TEST SETUP AND METHODOLOGY
In testing the Samsung 845DC PRO, along with all enterprise drives, we focus on long term stability. In doing so, we stress products not only to their maximum rates, but also with workloads suited to enterprise environments.
We use many off-the-shelf tests to determine performance, but we also have specialized tests to explore specific behaviors we encounter. With enterprise drives, you will see that we do not focus on many consumer level use-cases.
Our hope is that we present tangible results that provide relevant information to the buying public.
To specifically measure latency, we use a series of 512b, 4K, and 8K measurements. At each block size, latency is measured for 100% read, 65% read/35% write, and 100% write/0% read mixes.
This is very low latency. We normally don’t see anything in that range on SATA devices, especially for writes.
Even more impressive is the maximum latency. Almost off of our results were under 10ms, with maximum read latency under 2ms.
ADVANCED WRITE TESTING
As we talked about in our Micron P400m SSD Review, SSDs have different performance states. Since the Samsung 845DC PRO is an enterprise SSD, we will focus on steady state performance. With the following tests, we stressed the drive using random 4KB write workloads across the entire span for at least 24 hours. This is more than enough to achieve steady state. The following graph is showing the latency and IOPS across an 11 hour span.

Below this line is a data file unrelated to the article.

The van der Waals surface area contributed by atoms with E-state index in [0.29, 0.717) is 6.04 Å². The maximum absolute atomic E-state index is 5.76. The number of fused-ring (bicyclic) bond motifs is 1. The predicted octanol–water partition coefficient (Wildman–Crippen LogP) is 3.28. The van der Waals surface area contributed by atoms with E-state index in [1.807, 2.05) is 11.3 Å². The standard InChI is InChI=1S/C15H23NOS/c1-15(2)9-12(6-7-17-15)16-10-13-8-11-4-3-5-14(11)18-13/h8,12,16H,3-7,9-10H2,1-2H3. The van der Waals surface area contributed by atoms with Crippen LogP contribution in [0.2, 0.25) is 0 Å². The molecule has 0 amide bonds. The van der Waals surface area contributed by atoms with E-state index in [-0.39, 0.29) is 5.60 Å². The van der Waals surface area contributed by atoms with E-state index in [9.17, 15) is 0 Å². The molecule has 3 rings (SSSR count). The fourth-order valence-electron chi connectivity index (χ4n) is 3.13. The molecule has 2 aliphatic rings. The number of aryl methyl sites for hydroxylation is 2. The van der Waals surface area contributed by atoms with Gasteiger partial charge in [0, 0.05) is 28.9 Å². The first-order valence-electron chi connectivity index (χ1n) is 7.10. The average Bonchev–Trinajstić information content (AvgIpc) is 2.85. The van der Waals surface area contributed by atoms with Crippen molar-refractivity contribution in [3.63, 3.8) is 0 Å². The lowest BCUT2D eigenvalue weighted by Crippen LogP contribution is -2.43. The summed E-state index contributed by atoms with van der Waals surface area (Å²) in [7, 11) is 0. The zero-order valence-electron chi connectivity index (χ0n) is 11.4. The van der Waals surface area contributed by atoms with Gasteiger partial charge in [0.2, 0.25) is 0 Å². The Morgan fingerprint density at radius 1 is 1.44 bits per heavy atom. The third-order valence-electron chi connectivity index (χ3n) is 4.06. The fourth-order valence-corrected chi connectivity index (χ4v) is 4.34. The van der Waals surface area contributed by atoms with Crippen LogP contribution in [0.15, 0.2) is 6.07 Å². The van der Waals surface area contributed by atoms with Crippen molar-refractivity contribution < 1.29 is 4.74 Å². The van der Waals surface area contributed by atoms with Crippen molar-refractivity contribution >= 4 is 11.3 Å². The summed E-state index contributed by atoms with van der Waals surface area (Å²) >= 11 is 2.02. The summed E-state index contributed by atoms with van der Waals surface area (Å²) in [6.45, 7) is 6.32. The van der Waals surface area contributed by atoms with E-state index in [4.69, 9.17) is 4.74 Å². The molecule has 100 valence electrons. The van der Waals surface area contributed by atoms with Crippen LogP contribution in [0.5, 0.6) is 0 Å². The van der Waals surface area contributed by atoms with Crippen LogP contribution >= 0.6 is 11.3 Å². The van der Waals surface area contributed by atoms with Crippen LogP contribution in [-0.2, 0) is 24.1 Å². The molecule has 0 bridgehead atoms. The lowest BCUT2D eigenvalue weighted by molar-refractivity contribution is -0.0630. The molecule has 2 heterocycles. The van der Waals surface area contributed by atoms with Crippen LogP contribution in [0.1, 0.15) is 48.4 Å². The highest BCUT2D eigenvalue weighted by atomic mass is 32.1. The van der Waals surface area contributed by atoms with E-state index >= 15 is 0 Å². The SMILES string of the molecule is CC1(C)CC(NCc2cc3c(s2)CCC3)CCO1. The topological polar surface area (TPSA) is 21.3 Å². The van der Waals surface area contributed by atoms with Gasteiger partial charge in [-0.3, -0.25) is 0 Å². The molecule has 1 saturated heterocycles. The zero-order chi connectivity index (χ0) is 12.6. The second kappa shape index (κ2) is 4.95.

These were the sort of results that we were hoping for. Not only did we blow by the 50K IOPS number from the datasheet, the 845DC PRO did it consistently. In our per minute average, we did not see more than a 500 IOPS swing across 11 hours.
Zooming in on the last hour shows results that do not disappoint. We are still seeing the 50K IOPS and a very tight grouping of data. Almost all of the datapoints are over 50K IOPS, with just a few falling short of that number. For a 6Gbps SATA device, this is tops for a standard configuration. We have reviewed drives from Intel, Micron and SMART that have posted IOPS in the mid-30K IOPS range, but never 50K. In order to get that level of write IOPS, you need either a PCIe or 12Gbps SAS interface. In every single one of those cases, you are paying way more than $2/GB.